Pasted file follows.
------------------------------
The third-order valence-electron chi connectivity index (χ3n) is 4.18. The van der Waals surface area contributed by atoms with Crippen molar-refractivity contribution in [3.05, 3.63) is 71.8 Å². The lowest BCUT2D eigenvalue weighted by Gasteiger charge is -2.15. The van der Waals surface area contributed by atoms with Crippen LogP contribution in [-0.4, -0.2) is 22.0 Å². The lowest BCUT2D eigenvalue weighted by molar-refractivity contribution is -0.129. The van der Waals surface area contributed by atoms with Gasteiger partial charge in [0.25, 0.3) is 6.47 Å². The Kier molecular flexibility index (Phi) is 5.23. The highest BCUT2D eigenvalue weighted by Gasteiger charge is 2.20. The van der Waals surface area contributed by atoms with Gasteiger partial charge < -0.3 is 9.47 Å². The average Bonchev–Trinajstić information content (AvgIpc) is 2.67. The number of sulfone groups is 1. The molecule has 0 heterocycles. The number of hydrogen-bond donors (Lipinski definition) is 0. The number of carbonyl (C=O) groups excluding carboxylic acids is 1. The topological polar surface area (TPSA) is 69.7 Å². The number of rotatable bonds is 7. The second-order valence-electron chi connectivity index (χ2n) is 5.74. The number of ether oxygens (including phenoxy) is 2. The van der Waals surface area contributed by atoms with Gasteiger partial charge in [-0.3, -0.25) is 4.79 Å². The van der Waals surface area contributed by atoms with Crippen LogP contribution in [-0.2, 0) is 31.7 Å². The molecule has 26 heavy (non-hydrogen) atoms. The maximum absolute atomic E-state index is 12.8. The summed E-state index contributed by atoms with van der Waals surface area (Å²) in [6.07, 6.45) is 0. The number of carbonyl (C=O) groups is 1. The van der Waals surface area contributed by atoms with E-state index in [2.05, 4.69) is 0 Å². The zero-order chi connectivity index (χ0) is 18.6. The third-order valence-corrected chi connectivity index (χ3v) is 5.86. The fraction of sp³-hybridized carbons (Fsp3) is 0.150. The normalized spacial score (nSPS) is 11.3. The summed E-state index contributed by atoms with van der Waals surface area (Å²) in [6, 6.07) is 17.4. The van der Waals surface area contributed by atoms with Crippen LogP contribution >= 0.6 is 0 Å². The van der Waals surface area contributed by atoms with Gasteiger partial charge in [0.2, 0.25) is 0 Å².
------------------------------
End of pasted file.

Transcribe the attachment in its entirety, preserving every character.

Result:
The third-order valence-electron chi connectivity index (χ3n) is 4.18. The van der Waals surface area contributed by atoms with Crippen molar-refractivity contribution in [3.05, 3.63) is 71.8 Å². The lowest BCUT2D eigenvalue weighted by Gasteiger charge is -2.15. The van der Waals surface area contributed by atoms with Crippen LogP contribution in [-0.4, -0.2) is 22.0 Å². The lowest BCUT2D eigenvalue weighted by molar-refractivity contribution is -0.129. The van der Waals surface area contributed by atoms with Gasteiger partial charge in [0.25, 0.3) is 6.47 Å². The Kier molecular flexibility index (Phi) is 5.23. The highest BCUT2D eigenvalue weighted by Gasteiger charge is 2.20. The van der Waals surface area contributed by atoms with Gasteiger partial charge < -0.3 is 9.47 Å². The average Bonchev–Trinajstić information content (AvgIpc) is 2.67. The number of sulfone groups is 1. The molecule has 0 heterocycles. The number of hydrogen-bond donors (Lipinski definition) is 0. The number of carbonyl (C=O) groups excluding carboxylic acids is 1. The topological polar surface area (TPSA) is 69.7 Å². The number of rotatable bonds is 7. The second-order valence-electron chi connectivity index (χ2n) is 5.74. The number of ether oxygens (including phenoxy) is 2. The van der Waals surface area contributed by atoms with Gasteiger partial charge in [-0.3, -0.25) is 4.79 Å². The van der Waals surface area contributed by atoms with Crippen LogP contribution in [-0.2, 0) is 31.7 Å². The molecule has 26 heavy (non-hydrogen) atoms. The maximum absolute atomic E-state index is 12.8. The summed E-state index contributed by atoms with van der Waals surface area (Å²) in [6.07, 6.45) is 0. The number of carbonyl (C=O) groups is 1. The van der Waals surface area contributed by atoms with E-state index in [2.05, 4.69) is 0 Å². The zero-order chi connectivity index (χ0) is 18.6. The third-order valence-corrected chi connectivity index (χ3v) is 5.86. The fraction of sp³-hybridized carbons (Fsp3) is 0.150. The normalized spacial score (nSPS) is 11.3. The summed E-state index contributed by atoms with van der Waals surface area (Å²) in [6, 6.07) is 17.4. The van der Waals surface area contributed by atoms with Crippen LogP contribution >= 0.6 is 0 Å². The van der Waals surface area contributed by atoms with Gasteiger partial charge in [0.2, 0.25) is 0 Å².